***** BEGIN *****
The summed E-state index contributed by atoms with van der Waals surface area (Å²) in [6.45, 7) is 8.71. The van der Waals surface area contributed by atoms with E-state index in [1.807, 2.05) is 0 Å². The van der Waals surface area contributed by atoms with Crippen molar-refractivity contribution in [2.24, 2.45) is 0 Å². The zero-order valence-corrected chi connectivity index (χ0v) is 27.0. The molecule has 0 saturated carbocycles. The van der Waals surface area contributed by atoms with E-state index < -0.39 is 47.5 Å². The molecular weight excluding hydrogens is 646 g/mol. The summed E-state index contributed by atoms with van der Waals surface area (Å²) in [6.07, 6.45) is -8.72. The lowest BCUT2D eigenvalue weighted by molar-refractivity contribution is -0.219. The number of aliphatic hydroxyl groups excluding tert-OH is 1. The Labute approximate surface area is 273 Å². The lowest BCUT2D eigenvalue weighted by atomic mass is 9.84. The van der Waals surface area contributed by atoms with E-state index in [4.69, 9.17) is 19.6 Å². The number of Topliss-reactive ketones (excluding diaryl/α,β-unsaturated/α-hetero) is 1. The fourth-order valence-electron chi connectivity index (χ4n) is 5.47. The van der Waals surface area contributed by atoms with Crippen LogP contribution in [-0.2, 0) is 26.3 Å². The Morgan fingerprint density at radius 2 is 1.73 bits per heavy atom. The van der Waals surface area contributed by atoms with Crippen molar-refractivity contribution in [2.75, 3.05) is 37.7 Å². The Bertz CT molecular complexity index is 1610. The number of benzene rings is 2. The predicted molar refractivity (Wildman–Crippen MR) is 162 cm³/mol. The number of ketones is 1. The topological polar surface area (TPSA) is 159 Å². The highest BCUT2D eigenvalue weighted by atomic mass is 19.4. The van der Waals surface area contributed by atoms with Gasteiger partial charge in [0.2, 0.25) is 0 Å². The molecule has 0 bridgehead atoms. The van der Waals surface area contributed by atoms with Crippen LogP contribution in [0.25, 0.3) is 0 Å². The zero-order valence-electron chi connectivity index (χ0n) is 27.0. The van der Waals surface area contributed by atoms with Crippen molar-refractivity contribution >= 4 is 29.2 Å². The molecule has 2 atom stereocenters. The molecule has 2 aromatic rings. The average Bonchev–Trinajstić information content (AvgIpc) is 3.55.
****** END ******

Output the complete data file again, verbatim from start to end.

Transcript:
The summed E-state index contributed by atoms with van der Waals surface area (Å²) in [6.45, 7) is 8.71. The van der Waals surface area contributed by atoms with E-state index in [1.807, 2.05) is 0 Å². The van der Waals surface area contributed by atoms with Crippen molar-refractivity contribution in [2.24, 2.45) is 0 Å². The zero-order valence-corrected chi connectivity index (χ0v) is 27.0. The molecule has 0 saturated carbocycles. The van der Waals surface area contributed by atoms with E-state index < -0.39 is 47.5 Å². The molecular weight excluding hydrogens is 646 g/mol. The summed E-state index contributed by atoms with van der Waals surface area (Å²) in [6.07, 6.45) is -8.72. The lowest BCUT2D eigenvalue weighted by molar-refractivity contribution is -0.219. The number of aliphatic hydroxyl groups excluding tert-OH is 1. The Labute approximate surface area is 273 Å². The lowest BCUT2D eigenvalue weighted by atomic mass is 9.84. The van der Waals surface area contributed by atoms with E-state index in [4.69, 9.17) is 19.6 Å². The number of Topliss-reactive ketones (excluding diaryl/α,β-unsaturated/α-hetero) is 1. The fourth-order valence-electron chi connectivity index (χ4n) is 5.47. The van der Waals surface area contributed by atoms with Crippen LogP contribution in [-0.2, 0) is 26.3 Å². The Morgan fingerprint density at radius 2 is 1.73 bits per heavy atom. The van der Waals surface area contributed by atoms with Crippen molar-refractivity contribution in [2.75, 3.05) is 37.7 Å². The Bertz CT molecular complexity index is 1610. The number of benzene rings is 2. The predicted molar refractivity (Wildman–Crippen MR) is 162 cm³/mol. The number of ketones is 1. The topological polar surface area (TPSA) is 159 Å². The highest BCUT2D eigenvalue weighted by atomic mass is 19.4. The van der Waals surface area contributed by atoms with Gasteiger partial charge in [0.2, 0.25) is 0 Å². The molecule has 0 bridgehead atoms. The van der Waals surface area contributed by atoms with Crippen LogP contribution in [0.25, 0.3) is 0 Å². The zero-order valence-electron chi connectivity index (χ0n) is 27.0. The van der Waals surface area contributed by atoms with Crippen molar-refractivity contribution >= 4 is 29.2 Å². The molecule has 2 atom stereocenters. The molecule has 2 aromatic rings. The average Bonchev–Trinajstić information content (AvgIpc) is 3.55.